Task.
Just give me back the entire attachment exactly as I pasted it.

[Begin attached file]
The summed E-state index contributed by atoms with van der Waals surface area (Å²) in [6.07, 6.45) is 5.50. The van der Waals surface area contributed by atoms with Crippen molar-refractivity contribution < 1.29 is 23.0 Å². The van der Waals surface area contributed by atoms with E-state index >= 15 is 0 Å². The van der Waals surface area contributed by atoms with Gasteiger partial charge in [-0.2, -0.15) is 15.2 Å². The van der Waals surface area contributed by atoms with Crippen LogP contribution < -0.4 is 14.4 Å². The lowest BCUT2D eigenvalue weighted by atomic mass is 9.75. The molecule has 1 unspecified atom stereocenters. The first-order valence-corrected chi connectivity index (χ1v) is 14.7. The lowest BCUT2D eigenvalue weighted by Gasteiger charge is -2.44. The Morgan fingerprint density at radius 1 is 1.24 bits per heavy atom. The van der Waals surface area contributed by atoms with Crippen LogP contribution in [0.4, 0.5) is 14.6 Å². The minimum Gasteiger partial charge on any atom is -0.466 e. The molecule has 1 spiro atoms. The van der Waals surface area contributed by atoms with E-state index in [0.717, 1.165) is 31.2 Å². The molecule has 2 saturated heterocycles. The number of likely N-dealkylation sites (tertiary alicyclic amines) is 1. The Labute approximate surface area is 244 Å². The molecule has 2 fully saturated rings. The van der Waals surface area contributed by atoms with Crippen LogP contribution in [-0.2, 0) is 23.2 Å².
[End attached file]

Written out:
The summed E-state index contributed by atoms with van der Waals surface area (Å²) in [6.07, 6.45) is 5.50. The van der Waals surface area contributed by atoms with Crippen molar-refractivity contribution < 1.29 is 23.0 Å². The van der Waals surface area contributed by atoms with E-state index >= 15 is 0 Å². The van der Waals surface area contributed by atoms with Gasteiger partial charge in [-0.2, -0.15) is 15.2 Å². The van der Waals surface area contributed by atoms with Crippen LogP contribution < -0.4 is 14.4 Å². The lowest BCUT2D eigenvalue weighted by atomic mass is 9.75. The molecule has 1 unspecified atom stereocenters. The first-order valence-corrected chi connectivity index (χ1v) is 14.7. The lowest BCUT2D eigenvalue weighted by Gasteiger charge is -2.44. The Morgan fingerprint density at radius 1 is 1.24 bits per heavy atom. The van der Waals surface area contributed by atoms with Crippen LogP contribution in [0.4, 0.5) is 14.6 Å². The minimum Gasteiger partial charge on any atom is -0.466 e. The molecule has 1 spiro atoms. The van der Waals surface area contributed by atoms with E-state index in [0.717, 1.165) is 31.2 Å². The molecule has 2 saturated heterocycles. The number of likely N-dealkylation sites (tertiary alicyclic amines) is 1. The Labute approximate surface area is 244 Å². The molecule has 2 fully saturated rings. The van der Waals surface area contributed by atoms with Crippen LogP contribution in [-0.2, 0) is 23.2 Å².